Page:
This is our first glimpse of Satan. We’ve seen the word before, though. In Numbers 22, the angel who stands in Balaam’s way is described as his adversary, his satan. But this is the first time we see capital-s Satan, a discrete individual rather than adjective.

The easiest explanation for the change is that the Chronicler was (rightfully) uncomfortable with what 2 Sam. 24 implies about God’s character. This would reflect, as J.R. Porter puts it in The New Illustrated Companion to the Bible, “the view of postexilic Judaism that God is the only source of goodness, and that the source of evil must therefore be sought elsewhere” (p.122). This would be in contrast with the Deuteronomic view that God is the ultimate source and controller of all things, good and evil. (For more on this, Paul Davidson has a great post up about the evolution of Satan (and God) on his blog.)

But this feels like a very modern view of Satan to me, and I’m not sure that the thinking around the figure had solidified to quite that extent by the Chronicler’s time. Mike Heiser, of Naked Bible, points to the possibility that there may not actually be that much of a contradiction between our two accounts. Rather than seeing this as our first instance of Satan(noun), we could just see the same God of 2 Sam. 24 referred to as satan(adjective). That would make this passage a stepping stone in the development of Satan as an independent character, one in which God’s aspects have begun to take on different designations (one of which will, eventually, be turned from title into proper noun).

As a bit of an aside, I’m finding “satan” translated both as “adversary” and as “accuser.” This has struck me because the two words have very different implications. An adversary works against our interests, and so the Adversary who incites David seems to be orchestrating his fall. By contrast, an accuser may simply be holding us accountable, so the Accuser who incites David may be attempting something more like a cleansing through fire, with the end goal of purifying and bettering David and his kingdom (we’re talking theology here, so we can bypass the ethical questions this would raise).

Why a census?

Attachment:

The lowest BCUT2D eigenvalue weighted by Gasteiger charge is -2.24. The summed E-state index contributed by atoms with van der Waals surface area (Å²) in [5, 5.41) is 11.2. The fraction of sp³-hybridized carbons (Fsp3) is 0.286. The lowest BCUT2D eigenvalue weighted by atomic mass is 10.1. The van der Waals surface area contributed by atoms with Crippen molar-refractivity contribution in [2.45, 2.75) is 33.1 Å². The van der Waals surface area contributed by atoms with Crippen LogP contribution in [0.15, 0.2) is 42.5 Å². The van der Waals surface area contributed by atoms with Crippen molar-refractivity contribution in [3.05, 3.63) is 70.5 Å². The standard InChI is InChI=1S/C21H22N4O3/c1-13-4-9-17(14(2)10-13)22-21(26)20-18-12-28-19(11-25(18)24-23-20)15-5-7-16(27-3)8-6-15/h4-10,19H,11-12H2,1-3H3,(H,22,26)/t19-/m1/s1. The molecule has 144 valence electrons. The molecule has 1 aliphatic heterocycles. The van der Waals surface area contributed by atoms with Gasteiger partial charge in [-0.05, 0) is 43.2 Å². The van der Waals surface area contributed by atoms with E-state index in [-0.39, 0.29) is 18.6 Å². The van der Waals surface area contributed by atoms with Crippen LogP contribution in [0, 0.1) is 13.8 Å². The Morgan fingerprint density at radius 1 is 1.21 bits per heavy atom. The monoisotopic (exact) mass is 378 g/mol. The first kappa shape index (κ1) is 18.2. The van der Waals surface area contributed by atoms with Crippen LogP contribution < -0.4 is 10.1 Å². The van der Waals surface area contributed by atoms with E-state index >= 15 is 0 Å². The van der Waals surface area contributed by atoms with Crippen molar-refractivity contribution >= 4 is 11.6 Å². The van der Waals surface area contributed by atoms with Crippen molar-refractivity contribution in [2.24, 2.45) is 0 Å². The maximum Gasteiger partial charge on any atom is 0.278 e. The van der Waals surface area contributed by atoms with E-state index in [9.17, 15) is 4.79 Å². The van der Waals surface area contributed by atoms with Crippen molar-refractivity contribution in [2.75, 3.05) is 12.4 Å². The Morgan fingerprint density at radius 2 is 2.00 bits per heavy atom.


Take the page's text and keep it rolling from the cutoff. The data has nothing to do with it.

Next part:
But whomever incites David, the story has the feel of a post hoc rationalization. This may be assuming too much historicity, but it feels as though a plague happened to come some amount of time after David conducted a census, and the two events were then connected causally in people’s minds.

So if we assume that there was a David and that he conducted a census, we might wonder why?

The most obvious answer is, of course, money. David may have just been working on next year’s budget and wanted to know how much tax revenue he could expect (or realistically demand). The second most obvious answer, supported by explicit connection between the men counted and their ability to wield swords (not to mention the fact that the taking of the census is given over to the military leadership), is that it had to do with knowing how large a military David might be able to muster.

James Bradford Pate points to the Jewish commentator, Malbim, for some possible specifics: “because many Israelites had followed David’s son Absalom rather than David when Absalom was revolting, David was doubtful that he could rely on getting volunteers for his military, and thus he resorted to the draft.”

Collecting the Numbers

David puts Joab in charge of conducting the census. In both versions of the story, Joab protests, asking David why he should want to do such a thing? In 1 Chron. 21, Joab correctly argues that conducting a census would bring guilt down on Israel.

This is a pretty big departure from the Joab we know and rather strongly dislike. The Joab we saw in 1-2 Samuel was, if not a baddie, at least a sycophantic, amoral murderer. To have him be the mouthpiece of warning against the census is completely out of character.

It’s like that Joab’s protests against the census in 2 Sam. 24:3 simply made him an easy character – already involved in the story, already voicing discontent – for the Chronicler to use. It would certainly have meant less revision than, for example, bringing Gad the seer in early.

But the Chronicler goes beyond simply tacking an extra phrase to Joab’s dialogue. In this version, when Joab returns with the census numbers, he omits Levi and Benjamin from the count so that David never has accurate numbers to begin with. He does this because David’s “command was abhorrent to Joab” (1 Chron. 21:6).

So why make Joab the voice of God here? Why make him the goodie of the story?